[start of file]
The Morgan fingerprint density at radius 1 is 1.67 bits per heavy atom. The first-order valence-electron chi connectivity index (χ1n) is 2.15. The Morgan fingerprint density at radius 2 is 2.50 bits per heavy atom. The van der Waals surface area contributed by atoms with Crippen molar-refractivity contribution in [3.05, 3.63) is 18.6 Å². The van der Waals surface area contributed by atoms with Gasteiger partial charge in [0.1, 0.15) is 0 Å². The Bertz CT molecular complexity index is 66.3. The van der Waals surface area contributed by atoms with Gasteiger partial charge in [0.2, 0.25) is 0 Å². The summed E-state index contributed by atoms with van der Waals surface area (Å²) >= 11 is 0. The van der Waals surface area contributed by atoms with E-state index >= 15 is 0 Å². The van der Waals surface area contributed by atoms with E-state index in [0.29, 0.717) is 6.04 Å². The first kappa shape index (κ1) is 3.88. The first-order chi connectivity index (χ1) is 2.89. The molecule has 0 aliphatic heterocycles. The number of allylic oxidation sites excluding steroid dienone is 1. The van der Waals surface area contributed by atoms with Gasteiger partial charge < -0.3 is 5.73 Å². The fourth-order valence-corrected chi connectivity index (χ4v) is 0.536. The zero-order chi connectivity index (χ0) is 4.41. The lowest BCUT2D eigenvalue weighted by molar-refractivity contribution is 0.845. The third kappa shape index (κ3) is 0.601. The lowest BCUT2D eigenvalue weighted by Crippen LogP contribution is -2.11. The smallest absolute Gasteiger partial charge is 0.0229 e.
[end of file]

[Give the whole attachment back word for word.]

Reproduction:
The Morgan fingerprint density at radius 1 is 1.67 bits per heavy atom. The first-order valence-electron chi connectivity index (χ1n) is 2.15. The Morgan fingerprint density at radius 2 is 2.50 bits per heavy atom. The van der Waals surface area contributed by atoms with Crippen molar-refractivity contribution in [3.05, 3.63) is 18.6 Å². The van der Waals surface area contributed by atoms with Gasteiger partial charge in [0.1, 0.15) is 0 Å². The Bertz CT molecular complexity index is 66.3. The van der Waals surface area contributed by atoms with Gasteiger partial charge in [0.2, 0.25) is 0 Å². The summed E-state index contributed by atoms with van der Waals surface area (Å²) >= 11 is 0. The van der Waals surface area contributed by atoms with E-state index >= 15 is 0 Å². The van der Waals surface area contributed by atoms with E-state index in [0.29, 0.717) is 6.04 Å². The first kappa shape index (κ1) is 3.88. The first-order chi connectivity index (χ1) is 2.89. The molecule has 0 aliphatic heterocycles. The number of allylic oxidation sites excluding steroid dienone is 1. The van der Waals surface area contributed by atoms with Gasteiger partial charge < -0.3 is 5.73 Å². The fourth-order valence-corrected chi connectivity index (χ4v) is 0.536. The zero-order chi connectivity index (χ0) is 4.41. The lowest BCUT2D eigenvalue weighted by molar-refractivity contribution is 0.845. The third kappa shape index (κ3) is 0.601. The lowest BCUT2D eigenvalue weighted by Crippen LogP contribution is -2.11. The smallest absolute Gasteiger partial charge is 0.0229 e.